Former Guantanamo Inmate Has Left UK To Join Islamic State

Guantanamo inmate
Petty Officer 1st class Shane T. McCoy/U.S. Navy/Getty Images

Jamal Udeen Al-Harith, a former Guantanamo inmate from Manchester, has allegedly being able to leave Britain and join Islamic State (IS) in Syria without security services stopping him.

The former Guantanamo inmate is believed to have left for Syria over a year ago, reports the Telegraph. He is one of four men who had been held in Guantanamo Bay detention camp and released in 2004. David Blunkett, then Home Secretary in Tony Blair’s government, said: “No one who is returned…will actually be a threat to the security of the British people.”

The Muslim convert changed his name from Ronald Fiddler in the 1990s, reports Channel 4. Weeks after the 9/11 attacks, Mr Al-Harith travelled to Quetta, in Pakistan, for what he says was a religious holiday.

He claimed he tried to escape to Iran after the U.S. began to invade neighbouring Afghanistan, but was arrested at the border and given to the Taliban. He says they detained him, accused of being a British spy, in a prison in which he was found by US Special Forces troops some months later.

Wikileaks released documents showing the U.S. Defense department originally detained Mr Al-Harith because “he was expected to have knowledge of Taliban treatment of prisoners and interrogation tactics” and recommended he be “considered for release”.

However, nine months later new information suggested he was “probably involved in a former terrorist attack against the US” leading to him being reassessed as “affiliated with al-Qaeda” and a “high threat to the US.”

Mr Al-Harith was released after more than two-years, repatriated to England and freed by British authorities without charge. Channel 4 News says Mr Al-Harith and three other inmates then brought a legal action against the U.S. government demanding $10 million each.

He received £1 million by way of compensation, reports The Daily Mail, after claiming British agents knew or were complicit in his mistreatment.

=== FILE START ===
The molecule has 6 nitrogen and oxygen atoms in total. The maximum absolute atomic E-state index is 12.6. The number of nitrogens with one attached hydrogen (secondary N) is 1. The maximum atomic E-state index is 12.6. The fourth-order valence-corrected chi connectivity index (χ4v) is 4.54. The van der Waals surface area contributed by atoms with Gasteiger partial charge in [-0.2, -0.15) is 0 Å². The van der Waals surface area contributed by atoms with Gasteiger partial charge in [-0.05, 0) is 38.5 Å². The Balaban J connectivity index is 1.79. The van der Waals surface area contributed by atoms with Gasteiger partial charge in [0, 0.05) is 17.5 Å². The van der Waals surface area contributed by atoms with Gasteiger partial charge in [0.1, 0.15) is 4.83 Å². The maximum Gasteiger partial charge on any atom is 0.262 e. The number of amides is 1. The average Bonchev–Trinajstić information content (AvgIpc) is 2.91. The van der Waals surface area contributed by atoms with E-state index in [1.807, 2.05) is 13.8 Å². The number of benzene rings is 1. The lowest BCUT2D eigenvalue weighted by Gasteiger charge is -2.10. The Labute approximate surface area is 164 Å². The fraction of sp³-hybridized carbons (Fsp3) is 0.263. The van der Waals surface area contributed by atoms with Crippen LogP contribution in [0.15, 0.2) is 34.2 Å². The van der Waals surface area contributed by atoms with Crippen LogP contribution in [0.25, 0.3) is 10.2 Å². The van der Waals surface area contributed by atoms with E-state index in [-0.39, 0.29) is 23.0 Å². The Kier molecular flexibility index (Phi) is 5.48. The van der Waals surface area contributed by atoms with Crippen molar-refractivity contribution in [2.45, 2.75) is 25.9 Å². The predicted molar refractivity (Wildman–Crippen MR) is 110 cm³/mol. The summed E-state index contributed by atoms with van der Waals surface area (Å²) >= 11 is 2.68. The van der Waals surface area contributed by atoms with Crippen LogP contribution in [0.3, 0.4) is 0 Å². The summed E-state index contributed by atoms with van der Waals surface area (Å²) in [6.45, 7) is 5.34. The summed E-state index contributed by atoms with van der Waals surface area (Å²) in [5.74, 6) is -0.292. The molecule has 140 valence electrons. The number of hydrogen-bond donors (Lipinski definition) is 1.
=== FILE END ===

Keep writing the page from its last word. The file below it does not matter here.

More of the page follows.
After he joined IS last year, Mr Al Harith’s wife took their five children to Syria to try and persuade him to leave. Things did not go according to her plan, however, and after she fled with her children she was taken hostage by rebel groups on the Turkish border. Her family report that she has since been released from her ten month ordeal having been rescued by the Al Qaeda-linked group, Al Nusra.

Keith Vaz MP, in his capacity as Chairman of the Home Affairs Committee, will now write to the Home Secretary to ask why he was not monitored by security services. He said:

“I’m extremely surprised that someone who had been released from Guantanamo, given what the then Home Secretary said, has ended up in Syria in this way. Whether or not this was known to the authorities we will need to find out.”

It is not known whether security services attempted to put limits on Mr Al-Harith’s ability to travel, but it has been reported that one of the reasons for the eight year delay in releasing Britain’s last Guantanamo inmate, Shaker Aamer, is concerns the U.S. had about Britain’s ability to monitor terror suspects.

The Home Office said it does not comment on individual cases but a spokesman confirmed anyone travelling abroad to commit terrorism offences will face prosecution.

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